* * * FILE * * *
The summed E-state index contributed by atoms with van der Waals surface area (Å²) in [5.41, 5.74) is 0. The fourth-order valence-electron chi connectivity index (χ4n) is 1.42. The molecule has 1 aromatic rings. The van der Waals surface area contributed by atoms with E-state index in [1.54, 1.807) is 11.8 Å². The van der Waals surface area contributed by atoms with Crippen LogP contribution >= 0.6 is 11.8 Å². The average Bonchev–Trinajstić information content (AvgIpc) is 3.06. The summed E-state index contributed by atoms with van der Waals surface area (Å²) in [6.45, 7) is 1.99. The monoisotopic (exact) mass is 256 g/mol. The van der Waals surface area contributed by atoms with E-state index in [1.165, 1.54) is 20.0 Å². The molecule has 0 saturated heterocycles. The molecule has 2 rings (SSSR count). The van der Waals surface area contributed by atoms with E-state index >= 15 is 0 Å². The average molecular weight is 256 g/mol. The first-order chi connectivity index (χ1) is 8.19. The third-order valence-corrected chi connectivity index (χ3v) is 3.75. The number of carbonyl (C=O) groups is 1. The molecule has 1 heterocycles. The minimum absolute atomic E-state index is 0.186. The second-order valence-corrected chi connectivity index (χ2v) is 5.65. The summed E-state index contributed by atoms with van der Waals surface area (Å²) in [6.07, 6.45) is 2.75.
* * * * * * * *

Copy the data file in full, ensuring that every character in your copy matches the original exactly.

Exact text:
The summed E-state index contributed by atoms with van der Waals surface area (Å²) in [5.41, 5.74) is 0. The fourth-order valence-electron chi connectivity index (χ4n) is 1.42. The molecule has 1 aromatic rings. The van der Waals surface area contributed by atoms with E-state index in [1.54, 1.807) is 11.8 Å². The van der Waals surface area contributed by atoms with Crippen LogP contribution >= 0.6 is 11.8 Å². The average Bonchev–Trinajstić information content (AvgIpc) is 3.06. The summed E-state index contributed by atoms with van der Waals surface area (Å²) in [6.45, 7) is 1.99. The monoisotopic (exact) mass is 256 g/mol. The van der Waals surface area contributed by atoms with E-state index in [1.165, 1.54) is 20.0 Å². The molecule has 0 saturated heterocycles. The molecule has 2 rings (SSSR count). The van der Waals surface area contributed by atoms with E-state index >= 15 is 0 Å². The average molecular weight is 256 g/mol. The first-order chi connectivity index (χ1) is 8.19. The third-order valence-corrected chi connectivity index (χ3v) is 3.75. The number of carbonyl (C=O) groups is 1. The molecule has 1 heterocycles. The minimum absolute atomic E-state index is 0.186. The second-order valence-corrected chi connectivity index (χ2v) is 5.65. The summed E-state index contributed by atoms with van der Waals surface area (Å²) in [6.07, 6.45) is 2.75.